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β-cell–mimetic designer cells provide closed-loop glycemic control

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Science  09 Dec 2016:
Vol. 354, Issue 6317, pp. 1296-1301
DOI: 10.1126/science.aaf4006

Engineering cells to regulate glucose

Diabetes mellitus affects hundreds of millions of people worldwide. Blood glucose levels are chronically deregulated in diabetics, and this can lead to many serious disorders, including cardiovascular disease and renal failure. Xie et al. engineered a synthetic circuit into human cells that can sense the glucose concentration and respond to correct deregulation. Implants containing designer cells improved glucose regulation in diabetic mice.

Science, this issue p. 1296

Abstract

Chronically deregulated blood-glucose concentrations in diabetes mellitus result from a loss of pancreatic insulin-producing β cells (type 1 diabetes, T1D) or from impaired insulin sensitivity of body cells and glucose-stimulated insulin release (type 2 diabetes, T2D). Here, we show that therapeutically applicable β-cell–mimetic designer cells can be established by minimal engineering of human cells. We achieved glucose responsiveness by a synthetic circuit that couples glycolysis-mediated calcium entry to an excitation-transcription system controlling therapeutic transgene expression. Implanted circuit-carrying cells corrected insulin deficiency and self-sufficiently abolished persistent hyperglycemia in T1D mice. Similarly, glucose-inducible glucagon-like peptide 1 transcription improved endogenous glucose-stimulated insulin release and glucose tolerance in T2D mice. These systems may enable a combination of diagnosis and treatment for diabetes mellitus therapy.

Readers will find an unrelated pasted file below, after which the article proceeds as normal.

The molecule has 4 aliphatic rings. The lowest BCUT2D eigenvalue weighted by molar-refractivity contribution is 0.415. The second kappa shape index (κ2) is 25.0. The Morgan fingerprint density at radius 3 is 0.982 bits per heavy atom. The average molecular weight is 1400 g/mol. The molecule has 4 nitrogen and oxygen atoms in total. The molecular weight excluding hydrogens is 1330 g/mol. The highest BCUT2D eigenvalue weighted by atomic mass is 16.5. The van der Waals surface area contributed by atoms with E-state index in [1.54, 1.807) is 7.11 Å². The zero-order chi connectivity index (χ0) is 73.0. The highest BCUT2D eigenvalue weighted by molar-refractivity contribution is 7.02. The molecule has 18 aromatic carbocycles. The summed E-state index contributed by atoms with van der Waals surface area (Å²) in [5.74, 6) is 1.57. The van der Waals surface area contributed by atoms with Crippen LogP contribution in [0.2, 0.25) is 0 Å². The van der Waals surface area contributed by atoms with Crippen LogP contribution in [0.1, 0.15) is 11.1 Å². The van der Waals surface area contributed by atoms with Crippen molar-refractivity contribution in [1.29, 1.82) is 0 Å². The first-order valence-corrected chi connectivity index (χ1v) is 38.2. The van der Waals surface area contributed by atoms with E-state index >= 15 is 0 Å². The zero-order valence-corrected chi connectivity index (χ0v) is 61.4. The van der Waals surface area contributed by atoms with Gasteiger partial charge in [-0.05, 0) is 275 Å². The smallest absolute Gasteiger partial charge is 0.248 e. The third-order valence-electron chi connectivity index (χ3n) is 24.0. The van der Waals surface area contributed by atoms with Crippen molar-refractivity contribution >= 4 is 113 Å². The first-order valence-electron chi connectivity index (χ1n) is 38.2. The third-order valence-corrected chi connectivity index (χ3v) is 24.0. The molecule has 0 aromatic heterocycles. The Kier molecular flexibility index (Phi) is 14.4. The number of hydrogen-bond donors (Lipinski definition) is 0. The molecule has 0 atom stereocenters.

Diabetes mellitus is a complex and progressive disease with a pathophysiology involving metabolic impairments that can lead to many clinical complications and currently affects more than 415 million people worldwide (1, 2). Diabetic patients have a chronically elevated blood-glucose concentration, called hyperglycemia, that results from either a selective autoimmune destruction of pancreatic insulin-producing β cells (type 1 diabetes, T1D) or a progressive exhaustion of active β cells due to environmental factors that include a sedentary lifestyle, malnutrition, or obesity (type 2 diabetes, T2D) (2, 3). Unless treated in time, sustained hyperglycemia can initiate pathologic cascades that result in more severe disorders such as cardiovascular diseases, renal failures, the metabolic syndrome, or hormone dysfunctions (47). Therefore, improved glycemic control by a therapeutic intervention that either enables tightly controlled insulin delivery or restores a patient’s β-cell function will be important in diabetes treatment (8).